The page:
You would think that staying home this past year due to COVID-19 would have given most people’s feet a good rest, especially those who often navigate the world in high heels.
Apparently not! We’ve been walking around the house barefoot or in socks and slippers and this is causing problems. “Without proper shoes and arch support, people are more likely to strain their arch, leading to plantar fasciitis,” says Dr. Weissman, a podiatrist at Cedars-Sinai Hospital. Some of us are even doing high-impact exercises at home not wearing shoes.
But, plantar fasciitis (PLAN-tar fash-ee-I-tis) has long been a common cause of heel pain. It involves inflammation and micro-tears in your plantar fascia, which is the long band of ligament tissue that runs across the bottom of your foot connecting your heel bone to your toes. It supports the arch and acts as a shock absorber and stabilizer for your foot. Overuse, repetitive motion, strain, walking barefoot on hard floors, wearing shoes with little support and pressure all lead to injury which you may not feel until the inflammation and pain become more pronounced.
People usually notice the stabbing heel pain when they first get out of bed in the morning. It can improve as you move around, but then returns after more time on your feet.
Pain from plantar fasciitis develops gradually over time, and usually affects just one foot. The pain can be dull or sharp. Some people experience a burning or aching on the bottom of the foot spreading outward from the heel.
Some Risk Factors
Even though the cause of plantar fasciitis often can’t be explained, there are factors that can increase your risk of developing this condition. They include:
- Age – plantar fasciitis is most common between the ages of 40 and 60.
- Certain types of exercise and sports – running, aerobic exercises, dance, soccer, tennis, basketball.
- Foot Types – flat feet, a high arch, and body mechanics while walking can affect the way weight is distributed.
- Obesity – extra pounds put stress on your plantar fascia.
- Pregnancy – weight gain puts pressure on arches, your gait and center of gravity have changed.
- Occupations that keep you on your feet – cashiers, factory workers, teachers, healthcare workers, anyone who is on their feet all day especially on concrete surfaces.
- Tight calf muscles – restrict motion in the ankle joint, and this lack of flexibility puts an extra strain on the fascia.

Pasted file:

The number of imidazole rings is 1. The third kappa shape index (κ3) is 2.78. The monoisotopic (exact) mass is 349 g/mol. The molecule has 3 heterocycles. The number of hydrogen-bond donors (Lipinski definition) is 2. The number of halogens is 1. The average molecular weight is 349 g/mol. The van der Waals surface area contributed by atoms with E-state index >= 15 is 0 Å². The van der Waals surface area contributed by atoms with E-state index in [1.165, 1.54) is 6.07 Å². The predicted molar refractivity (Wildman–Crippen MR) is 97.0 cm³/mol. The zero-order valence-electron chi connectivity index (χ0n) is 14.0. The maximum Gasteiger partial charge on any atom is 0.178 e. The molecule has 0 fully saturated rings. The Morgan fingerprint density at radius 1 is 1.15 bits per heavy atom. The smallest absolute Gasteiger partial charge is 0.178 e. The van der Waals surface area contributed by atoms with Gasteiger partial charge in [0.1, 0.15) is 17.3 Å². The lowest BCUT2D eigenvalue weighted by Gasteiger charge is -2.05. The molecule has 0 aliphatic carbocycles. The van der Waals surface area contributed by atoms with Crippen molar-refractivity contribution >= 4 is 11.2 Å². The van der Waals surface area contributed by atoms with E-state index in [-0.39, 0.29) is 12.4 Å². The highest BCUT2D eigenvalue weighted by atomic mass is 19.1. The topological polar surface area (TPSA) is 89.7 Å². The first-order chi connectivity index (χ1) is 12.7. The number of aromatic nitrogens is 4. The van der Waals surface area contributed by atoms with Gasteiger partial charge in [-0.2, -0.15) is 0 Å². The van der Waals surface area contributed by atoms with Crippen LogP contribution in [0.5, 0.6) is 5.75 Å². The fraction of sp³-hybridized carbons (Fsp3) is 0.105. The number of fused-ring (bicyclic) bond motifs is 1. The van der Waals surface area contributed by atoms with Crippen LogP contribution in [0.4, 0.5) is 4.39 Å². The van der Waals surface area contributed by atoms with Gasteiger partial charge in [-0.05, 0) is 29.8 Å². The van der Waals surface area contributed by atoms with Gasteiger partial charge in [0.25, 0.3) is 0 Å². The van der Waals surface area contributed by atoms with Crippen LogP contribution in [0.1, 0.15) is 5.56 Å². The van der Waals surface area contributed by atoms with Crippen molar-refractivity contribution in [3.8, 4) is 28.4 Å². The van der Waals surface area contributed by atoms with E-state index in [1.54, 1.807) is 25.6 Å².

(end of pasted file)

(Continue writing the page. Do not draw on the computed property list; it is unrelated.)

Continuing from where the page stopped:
- Too much too soon – suddenly throwing yourself into a new sport or activity, especially without the correct shoes
- The wrong shoes – new shoes are not always the right shoes, consult your podiatrist and find a knowledgeable salesperson.
It may take time and patience, but most can improve or eliminate heel pain with consistent home treatment.
- Rest your foot – Stop or reduce your activity or sport. Don’t do what hurts.
- Ice – Rolling your foot over a frozen water bottle for 20 minutes is effective. This can be done 3 to 4 times a day.
- Use nonsteroidal anti-inflammatory medication – Ibuprofen or naproxen reduce pain and inflammation; consult your healthcare provider about how long you should use these.
- Exercises and Stretching – Plantar fasciitis is aggravated by tight muscles in your feet and calves. Stretching your calves and plantar fascia is the most effective way to relieve the pain that comes with this condition. Here and here are videos for a variety of therapies you can do at home.
- Massage – Here are massage suggestions that can help.
- Night Splints – A night splint is a brace you wear on your foot that holds it in a flexed position while you sleep, this lengthens the plantar fascia and Achilles’ tendon aiding flexibility.
- Removable Boot – A boot cast may be worn during the day to immobilize your foot reducing strain and allowing your plantar fascia to heal.
- Anti-inflammatory injection – If progress is too slow and pain too great, your healthcare provider may choose to give you a shot of cortisone to reduce swelling and inflammation.
Last Resort – Surgery
There are two surgeries used to treat plantar fasciitis; this is a serious last option as surgery can result in nerve damage and chronic weakness.
- Gastrocnemius Recession – Tight gastrocnemius muscles can strain the plantar fascia. To release this stress, your surgeon will surgically lengthen the calf muscle, and increase the motion of the ankle.
- Plantar Fascia Release – This operation involves a partial detachment of the plantar fascia from the heel bone. This reduces tension but weakens the arch of the foot.